By Annie Barnard and Steven Lee Myers
BEIRUT, Lebanon — Fierce clashes broke out on Friday on multiple fronts in the northern Syrian city of Aleppo, according to the government and its opponents, as frustrated world leaders meeting in New York offered modest new pledges of support for those trying to overthrow the Syrian president, Bashar al-Assad.
Rebels mounted what they called a “decisive battle” for Aleppo, Syria’s largest city, after months of brutal but inconclusive fighting, aiming to seize control of predominantly Christian and Kurdish neighborhoods from which, the rebels say, security forces and pro-government militias have attacked.
Such a move could shift the military balance in the city, but also carries the risk of further inflaming ethnic and sectarian rifts. The government portrays itself as the guardian of minorities, and Christians and Kurds remain split on whether to support the uprising, dominated by the country’s Sunni Muslim majority.
Secretary of State Hillary Rodham Clinton, presiding over a meeting of foreign ministers and Syrian opposition leaders, announced that the United States was increasing its humanitarian assistance to those displaced by the fighting by $30 million, bringing the total to $130 million.
She also announced that an additional $15 million would go to support civilian opponents of Mr. Assad’s government working inside the country to establish an alternative government in areas now liberated from Syrian forces. That brings the amount the United States has given to the opposition to nearly $45 million, mostly in computers and communications equipment, even as it opposes providing arms to rebel fighters.
“In these places we are seeing the emergence of a free Syria,” Mrs. Clinton said at the meeting of a group that calls itself Friends of Syria, “and the United States is directing our efforts to support those brave Syrians who are laying the groundwork for a democratic transition from the ground up.”
While France and other nations also pledged more assistance, the leaders expressed frustration that international action remained blocked at the United Nations Security Council and that moral and financial support for Syria’s rebels had so far done little to stop the slaughter.
“We did not manage to change the situation,” said Nabil el-Araby, the secretary general of the Arab League, whose proposals for a resolution to the conflict have failed. “That’s why we believe that it is essential that we change our modus operandi.”
The officials, however, offered no new initiatives to do so.
In response to the unrelenting conflict and recent reports of new massacres in Syria, the United Nations’ human rights body voted on Friday in Geneva to strengthen and extend the term of a commission gathering evidence of abuses that could provide a basis for future prosecution by national or international courts.
The agency, the United Nations Human Rights Council, voted to continue the work of the Commission of Inquiry for six months and to expand its financing and its staff. Later Friday, the council’s president announced the appointment of two more commissioners — including Carla Del Ponte, formerly the chief prosecutor at the war crimes tribunal at The Hague — to join the two already on the panel, which is trying to map abuses committed since the uprising against Mr. Assad began in March 2011.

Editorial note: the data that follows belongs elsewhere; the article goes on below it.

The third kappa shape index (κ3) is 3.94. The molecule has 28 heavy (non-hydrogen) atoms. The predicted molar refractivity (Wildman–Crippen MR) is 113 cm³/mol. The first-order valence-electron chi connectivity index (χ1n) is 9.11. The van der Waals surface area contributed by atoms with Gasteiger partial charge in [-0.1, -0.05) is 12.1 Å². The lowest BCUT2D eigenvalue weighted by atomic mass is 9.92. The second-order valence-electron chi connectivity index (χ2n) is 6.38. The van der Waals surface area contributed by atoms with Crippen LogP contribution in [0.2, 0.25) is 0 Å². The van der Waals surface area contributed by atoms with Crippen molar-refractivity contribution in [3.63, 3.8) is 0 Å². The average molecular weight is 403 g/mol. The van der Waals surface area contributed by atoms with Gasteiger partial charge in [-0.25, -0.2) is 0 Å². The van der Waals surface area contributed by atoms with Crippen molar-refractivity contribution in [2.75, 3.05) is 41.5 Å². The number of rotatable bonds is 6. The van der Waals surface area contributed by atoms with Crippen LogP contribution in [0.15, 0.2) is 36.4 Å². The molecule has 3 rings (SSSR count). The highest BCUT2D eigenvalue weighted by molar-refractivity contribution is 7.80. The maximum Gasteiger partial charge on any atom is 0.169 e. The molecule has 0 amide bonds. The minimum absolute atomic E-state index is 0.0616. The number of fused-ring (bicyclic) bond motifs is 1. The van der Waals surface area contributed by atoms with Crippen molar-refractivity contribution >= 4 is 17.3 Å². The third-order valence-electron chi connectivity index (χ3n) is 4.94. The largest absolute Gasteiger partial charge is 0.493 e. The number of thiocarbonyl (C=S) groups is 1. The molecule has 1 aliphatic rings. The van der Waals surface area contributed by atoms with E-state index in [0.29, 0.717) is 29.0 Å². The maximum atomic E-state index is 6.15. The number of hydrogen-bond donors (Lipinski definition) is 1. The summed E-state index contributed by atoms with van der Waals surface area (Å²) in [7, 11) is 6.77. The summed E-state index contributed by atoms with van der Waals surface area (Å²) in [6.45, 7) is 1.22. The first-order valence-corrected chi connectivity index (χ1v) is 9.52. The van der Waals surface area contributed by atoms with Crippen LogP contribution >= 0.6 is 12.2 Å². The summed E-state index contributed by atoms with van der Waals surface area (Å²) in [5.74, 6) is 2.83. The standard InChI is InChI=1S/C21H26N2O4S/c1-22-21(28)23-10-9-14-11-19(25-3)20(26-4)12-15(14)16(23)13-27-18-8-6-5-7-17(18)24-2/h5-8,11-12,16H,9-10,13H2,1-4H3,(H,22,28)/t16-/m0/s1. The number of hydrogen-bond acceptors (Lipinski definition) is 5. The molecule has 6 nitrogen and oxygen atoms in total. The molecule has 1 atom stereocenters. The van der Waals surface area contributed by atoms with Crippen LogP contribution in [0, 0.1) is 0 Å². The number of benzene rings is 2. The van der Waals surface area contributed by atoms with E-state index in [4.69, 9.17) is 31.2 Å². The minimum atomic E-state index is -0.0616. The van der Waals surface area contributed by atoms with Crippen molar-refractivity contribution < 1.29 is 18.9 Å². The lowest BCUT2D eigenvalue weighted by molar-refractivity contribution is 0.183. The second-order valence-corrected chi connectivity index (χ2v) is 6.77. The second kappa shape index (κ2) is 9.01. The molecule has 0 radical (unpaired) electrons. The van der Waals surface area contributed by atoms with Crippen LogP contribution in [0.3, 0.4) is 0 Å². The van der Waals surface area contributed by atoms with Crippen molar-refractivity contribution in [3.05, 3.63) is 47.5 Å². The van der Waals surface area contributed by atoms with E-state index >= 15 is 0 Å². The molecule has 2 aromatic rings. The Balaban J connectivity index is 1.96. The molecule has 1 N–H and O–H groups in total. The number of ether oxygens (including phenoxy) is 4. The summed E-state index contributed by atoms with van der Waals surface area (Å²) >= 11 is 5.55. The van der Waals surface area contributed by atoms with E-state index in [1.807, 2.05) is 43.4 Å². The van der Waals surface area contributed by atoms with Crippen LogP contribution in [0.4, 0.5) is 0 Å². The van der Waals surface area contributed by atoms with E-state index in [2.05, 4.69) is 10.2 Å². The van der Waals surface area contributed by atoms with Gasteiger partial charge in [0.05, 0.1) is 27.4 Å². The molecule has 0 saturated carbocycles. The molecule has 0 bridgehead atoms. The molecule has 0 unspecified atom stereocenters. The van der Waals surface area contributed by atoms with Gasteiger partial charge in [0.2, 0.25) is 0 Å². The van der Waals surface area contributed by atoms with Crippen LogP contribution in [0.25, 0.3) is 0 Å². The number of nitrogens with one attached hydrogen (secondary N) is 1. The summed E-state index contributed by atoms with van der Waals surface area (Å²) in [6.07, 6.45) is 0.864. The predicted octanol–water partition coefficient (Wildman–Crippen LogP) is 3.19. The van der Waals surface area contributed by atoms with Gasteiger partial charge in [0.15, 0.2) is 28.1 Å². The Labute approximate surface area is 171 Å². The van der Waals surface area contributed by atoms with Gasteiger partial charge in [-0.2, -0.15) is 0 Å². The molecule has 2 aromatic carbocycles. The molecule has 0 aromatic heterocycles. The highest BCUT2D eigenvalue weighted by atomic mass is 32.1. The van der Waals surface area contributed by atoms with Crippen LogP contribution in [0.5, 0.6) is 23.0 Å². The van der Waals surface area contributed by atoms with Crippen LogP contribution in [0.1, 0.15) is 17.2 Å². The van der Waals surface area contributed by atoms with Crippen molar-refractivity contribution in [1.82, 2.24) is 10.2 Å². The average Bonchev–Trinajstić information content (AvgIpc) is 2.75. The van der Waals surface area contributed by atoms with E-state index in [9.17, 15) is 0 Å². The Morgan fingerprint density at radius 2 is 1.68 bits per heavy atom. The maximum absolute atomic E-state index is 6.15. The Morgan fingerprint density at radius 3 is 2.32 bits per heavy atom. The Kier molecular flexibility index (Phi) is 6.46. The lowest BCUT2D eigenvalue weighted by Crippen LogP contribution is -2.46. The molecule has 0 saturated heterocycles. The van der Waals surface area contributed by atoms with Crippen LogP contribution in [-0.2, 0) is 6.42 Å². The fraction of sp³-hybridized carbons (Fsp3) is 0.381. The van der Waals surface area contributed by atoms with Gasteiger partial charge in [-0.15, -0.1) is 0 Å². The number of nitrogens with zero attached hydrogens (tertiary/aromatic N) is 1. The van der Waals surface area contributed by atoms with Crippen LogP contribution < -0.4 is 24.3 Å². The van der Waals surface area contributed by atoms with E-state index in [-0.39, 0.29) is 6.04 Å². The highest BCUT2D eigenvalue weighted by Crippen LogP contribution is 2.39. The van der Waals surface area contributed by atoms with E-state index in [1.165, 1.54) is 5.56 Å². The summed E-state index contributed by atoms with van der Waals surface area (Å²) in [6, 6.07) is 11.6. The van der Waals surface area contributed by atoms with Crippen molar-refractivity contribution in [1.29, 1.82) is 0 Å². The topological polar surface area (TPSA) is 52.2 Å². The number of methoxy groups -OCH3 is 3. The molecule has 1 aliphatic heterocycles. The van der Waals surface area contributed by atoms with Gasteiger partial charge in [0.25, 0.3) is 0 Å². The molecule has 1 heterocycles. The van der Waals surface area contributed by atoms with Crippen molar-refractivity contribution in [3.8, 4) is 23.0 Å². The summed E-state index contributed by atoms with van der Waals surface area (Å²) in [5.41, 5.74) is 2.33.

The resolution, presented by Morocco on behalf of a group of Arab countries, won the backing of 41 of the council’s 47 members. It was opposed by China, Cuba and Russia. Three other members, including India, abstained.
At the Pentagon on Friday, Defense Secretary Leon E. Panetta said some of Syria’s chemical weapons components might have been moved in recent weeks to more defensible locations, but all of the main chemical weapons depots were secure. Even so, it was the first official acknowledgment of even limited movements of Syria’s chemical weapons arsenal.
“The main sites, as we’ve determined and monitored, still remain secure,” Mr. Panetta said at a news conference. But he said the nation’s spy agencies could not answer all the questions about potential movements of Syria’s stockpiles of unconventional weapons. “There has been intelligence that there have been some moves that have taken place,” he said. “Where exactly that’s taken place, we don’t know.”
In Aleppo, both sides reported heavy fighting in the Sheik Maksoud neighborhood, a Kurdish district largely controlled by the Kurdistan Workers’ Party, which has long been allied with the Syrian government. The neighborhood is near two of the city’s main Christian areas, Midan and Sulaimaniya.
“It is our final war in Aleppo,” Abu Yasser, a senior fighter in the Free Syrian Army, the main rebel umbrella group, said in a telephone interview. “Anyone — Sunni, Shiite, Christian or Kurdish — who stands with the Assad forces will be a legitimate target.”
Rebels also said they had seized the mufti of Dara’a, the southern city where the uprising began, and forced him to leave Syria for Jordan because he had refused to join them. And in the Yarmouk refugee camp, home to Palestinian refugees and Syrians, opposition activists accused security forces of arresting scores of civilians, including children, who had fled earlier fighting and taken shelter in school buildings belonging to the United Nations refugee agency.
In Azaz, on the outskirts of Aleppo, rebels reported that government airstrikes had demolished buildings, killing several civilians, and posted online a video of a small boy’s body being pulled from rubble.
Anne Barnard reported from Beirut, and Steven Lee Myers from New York. Reporting was contributed by Hwaida Saad and Hania Mourtada from Beirut, Nick Cumming-Bruce from Geneva, and Thom Shanker from Washington.